Or dare we all agree to turn off the delay pedals long enough to rock out AC/DC style for a song or two? We realize this is crazy talk, but there’s a reason they, the band AC/DC, are one of the biggest rock bands of all time you know. (Hint: it’s because of Back in Black)
We had some friends who were travelling in Europe one summer not long ago, and they found themselves in one of the Nordic countries during a freakishly cold snap. As a result, they all purchased some high fashion/low-cost scarves from the Swedish design warehouse H&M. So, when we all met up with them, not long after, in a country that was decidedly warmer and they were all still wearing their scarves (that were oddly similar to the one Yasser Arafat wore upon his head), we were a little perplexed. Yeah, they looked pretty cool, but the question was – why a scarf when it’s warm? And if its cold outside, wouldn’t a scarf that isn’t paper thin and stringy provide more comfort and protection from the elements? We, a band of Texans, quietly questioned this offering of Swedish design. Are they not the beacon of form and function to the world? Had they missed this one?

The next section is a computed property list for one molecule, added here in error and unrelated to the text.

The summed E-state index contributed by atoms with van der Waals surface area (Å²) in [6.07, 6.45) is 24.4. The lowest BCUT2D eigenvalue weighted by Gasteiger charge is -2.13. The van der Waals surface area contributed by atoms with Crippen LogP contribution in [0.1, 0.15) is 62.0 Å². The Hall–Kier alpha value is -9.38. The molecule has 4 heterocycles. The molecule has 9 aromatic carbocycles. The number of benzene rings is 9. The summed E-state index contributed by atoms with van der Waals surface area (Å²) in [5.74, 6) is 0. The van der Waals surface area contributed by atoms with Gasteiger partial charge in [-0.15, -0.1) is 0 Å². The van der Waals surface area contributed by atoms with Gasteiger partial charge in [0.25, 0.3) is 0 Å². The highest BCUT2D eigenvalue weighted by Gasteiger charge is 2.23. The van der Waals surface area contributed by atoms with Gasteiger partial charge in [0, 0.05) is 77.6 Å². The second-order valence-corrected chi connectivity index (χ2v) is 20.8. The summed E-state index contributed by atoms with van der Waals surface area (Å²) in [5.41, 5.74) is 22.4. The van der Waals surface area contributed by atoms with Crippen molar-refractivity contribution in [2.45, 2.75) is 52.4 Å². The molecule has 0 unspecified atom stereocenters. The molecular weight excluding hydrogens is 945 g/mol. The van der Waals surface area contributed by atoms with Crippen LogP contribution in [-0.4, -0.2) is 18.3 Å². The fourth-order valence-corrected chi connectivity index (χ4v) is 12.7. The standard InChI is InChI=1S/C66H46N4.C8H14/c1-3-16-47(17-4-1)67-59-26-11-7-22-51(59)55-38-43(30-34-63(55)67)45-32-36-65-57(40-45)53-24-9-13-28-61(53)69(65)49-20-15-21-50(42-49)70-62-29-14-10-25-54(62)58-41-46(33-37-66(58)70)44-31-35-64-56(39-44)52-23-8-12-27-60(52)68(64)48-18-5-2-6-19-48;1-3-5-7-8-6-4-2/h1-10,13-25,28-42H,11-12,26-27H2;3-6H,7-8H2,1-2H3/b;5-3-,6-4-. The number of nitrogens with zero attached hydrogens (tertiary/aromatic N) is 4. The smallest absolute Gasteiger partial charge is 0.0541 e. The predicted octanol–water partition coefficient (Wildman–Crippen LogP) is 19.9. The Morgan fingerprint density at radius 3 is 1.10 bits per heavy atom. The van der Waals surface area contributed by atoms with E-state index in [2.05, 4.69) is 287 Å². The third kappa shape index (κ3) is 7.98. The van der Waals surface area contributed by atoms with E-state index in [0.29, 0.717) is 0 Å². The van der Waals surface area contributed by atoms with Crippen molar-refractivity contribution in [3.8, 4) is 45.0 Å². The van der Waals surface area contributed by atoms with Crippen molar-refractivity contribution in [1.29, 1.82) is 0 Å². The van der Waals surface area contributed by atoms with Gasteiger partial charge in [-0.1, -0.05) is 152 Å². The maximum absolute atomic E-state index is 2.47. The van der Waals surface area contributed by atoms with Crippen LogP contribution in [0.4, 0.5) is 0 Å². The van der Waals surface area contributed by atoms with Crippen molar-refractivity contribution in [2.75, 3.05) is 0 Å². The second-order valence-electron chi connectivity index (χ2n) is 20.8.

But that was before we knew about H&M. Thrifty, throwaway fashion has since become a cornerstone (albeit a perplexing one) of Christian music. Just ask your local metro-sexual worship leader.
But like IKEA, H&M storefronts can prove to be elusive. (Unless you are in NYC, in which case you can’t throw your empty cup of fair trade, independently roasted cup of joe without hitting some hipster on a fixed gear hanging out front of an H&M with a shopping bag full of skinny jeans and pork pie hats.) Hence a tie-in to SCBL #4 – The road story that involves an epic search for an H&M because do they even exist in Ohio? No they don’t. To find one is an adventure!!
#22. British Pubs
Its true. You may rock righteously for the Solid Rock day and night. You might jam for the Lamb. But the allure of cigarettes and Guinness, and sometimes Fish and Chips, is undeniable.